Initiative Encourages Young Women To Pursue Careers In Motorsports

Who run the race? Girls.

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Danica Patrick

Kate Shoup | Polymath Publishing

“There she is!”

“It’s Danica!”

On the first day of open practice ahead of the 102nd Indianapolis 500, 60 pairs of eyes in the Firestone Suite were focused on the bright green No.13 car as it zipped around the track at speeds upwards of 225 miles per hour. But that was nothing compared to when Danica Patrick popped into the pagoda between laps.

Amid a sea of selfies and Snaps, Patrick took a few moments on the opening day of Indianapolis 500 practice on Tuesday to talk with approximately 60 girls from all seven IPS high schools about opportunities for women in motorsports.

She stressed to the girls the importance of pursuing their passions.

“Find something you actually frickin’ like to do,” Patrick offers up. “You can make a career out of anything.”

The students visited IMS for a “Fuel the Female” event hosted by NBCSN IndyCar pit reporter Katie Hargitt to encourage young women to pursue careers in motorsports. For many of the women, it was the first time they’d set foot at the track.

It may often seem that women are a rare breed in IndyCar – Patrick and Pippa Mann are the only female drivers in this year’s Indy 500 field, and no woman has ever won the race. Yet women are more common at the Speedway than you’d think.

The event focused not only on drivers like Patrick, but opportunities for women in communications, business, engineering, and mechanics. Patrick, Firestone Racing engineer Cara Adams, IndyCar Senior Manager for National Media Outreach Kate Guerra, and Andretti Autosport mechanic Jessica Mace were among those who shared their experiences.

The students learned about the engineering side of IndyCar in a hands-on demonstration led by Adams and Chip Ganassi engineer Kate Gundlach, two of the most professionally successful women in the Verizon IndyCar Series.

Adams invited the girls to lift the right-front red tire and rain tire she’d brought, each weighing approximately 20 pounds. The verdict? Heavy, but doable. Yet a single tire, she explained to the students, supports the weight of an entire car. That’d be like Patrick hoisting an elephant on her shoulders.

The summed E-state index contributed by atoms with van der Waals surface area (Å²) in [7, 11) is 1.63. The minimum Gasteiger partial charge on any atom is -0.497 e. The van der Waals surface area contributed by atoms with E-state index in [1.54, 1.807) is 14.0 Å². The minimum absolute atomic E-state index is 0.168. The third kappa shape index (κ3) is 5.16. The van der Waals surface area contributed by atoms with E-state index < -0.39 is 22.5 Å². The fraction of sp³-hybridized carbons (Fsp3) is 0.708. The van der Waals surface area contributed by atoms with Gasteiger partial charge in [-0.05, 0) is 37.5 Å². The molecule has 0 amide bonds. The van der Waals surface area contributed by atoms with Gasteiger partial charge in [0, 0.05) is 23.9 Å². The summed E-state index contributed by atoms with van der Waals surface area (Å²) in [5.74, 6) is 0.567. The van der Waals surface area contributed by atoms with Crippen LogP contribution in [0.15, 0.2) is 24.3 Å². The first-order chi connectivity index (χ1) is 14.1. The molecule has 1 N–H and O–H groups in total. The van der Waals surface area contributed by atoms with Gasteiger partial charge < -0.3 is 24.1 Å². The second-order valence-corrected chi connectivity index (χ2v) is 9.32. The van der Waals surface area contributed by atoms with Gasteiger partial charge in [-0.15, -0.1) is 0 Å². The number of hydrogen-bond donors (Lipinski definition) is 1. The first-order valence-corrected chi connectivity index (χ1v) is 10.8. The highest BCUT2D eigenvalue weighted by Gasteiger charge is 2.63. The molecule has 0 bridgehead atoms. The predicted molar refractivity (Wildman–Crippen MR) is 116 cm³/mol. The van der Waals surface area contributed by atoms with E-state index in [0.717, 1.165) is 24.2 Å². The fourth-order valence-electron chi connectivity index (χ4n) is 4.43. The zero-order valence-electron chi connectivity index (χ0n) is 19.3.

Gundlach shared the complex calculations that go into formulating fuel strategy, which engineers calculate down to 1/10 of a gallon – about the size a teacup.

“Anytime a driver runs out of fuel, you know there’s someone running around with their head cut off in the pits,” she notes.

Both Adams and Gundlach urged the girls to be curious and to ask lots of questions. Adams shared that she read textbooks at the beginning of her career to get up to speed on the fundamentals. Mace changed tires every night after work for hours until she got the hang of it.

And she was relentless in her pursuit of answers.

“The guys in the shop would all roll their eyes like, ‘Oh God, here she comes again,” Mace said. “But I knew where everything was on the car – what it was, where it went, and how it worked.”

Yet success didn’t come – doesn’t come – easily to any of them.

“I still have to work at math,” Gundlach acknowledges.

“It took me a lot of screwing stuff up before I got here,” Mace says. “Don’t be afraid to fail.”

Students from Indianapolis Public Schools spent the day at IMS to learn about the Fuel the Female initiative.

Sarah Bahr

Even if that means breaking wings on an IndyCar that cost tens of thousands of dollars. Or hiding tears from boorish male coworkers.

“Some days you get so angry – but you can’t let those guys see you cry,” Mace tells the girls. “You can’t let them win.”

“I had one guy tell me, ‘You should quit racing because you’re a woman. You should quit being a mechanic,’” she says. “You just use that as fuel to be better.”

Mace is constantly aware of her status as the only woman on a team of male engineers, from having to buy men’s pants because she can’t find women’s pairs with pockets that hold up to sporting elbow tan lines because the sleeves are often too big on men’s shirts.

“I was in my sixth or seventh year in racing before I was offered a women’s race shirt,” she reflects.

Beyond equipment snafus, Patrick said women in motorsports have to push through sexism and doubt via determination.

“When people tell you you can’t do it … there were times when I didn’t think so, either,” Patrick admits. “You have to know what you want and be absolutely determined to get there.”

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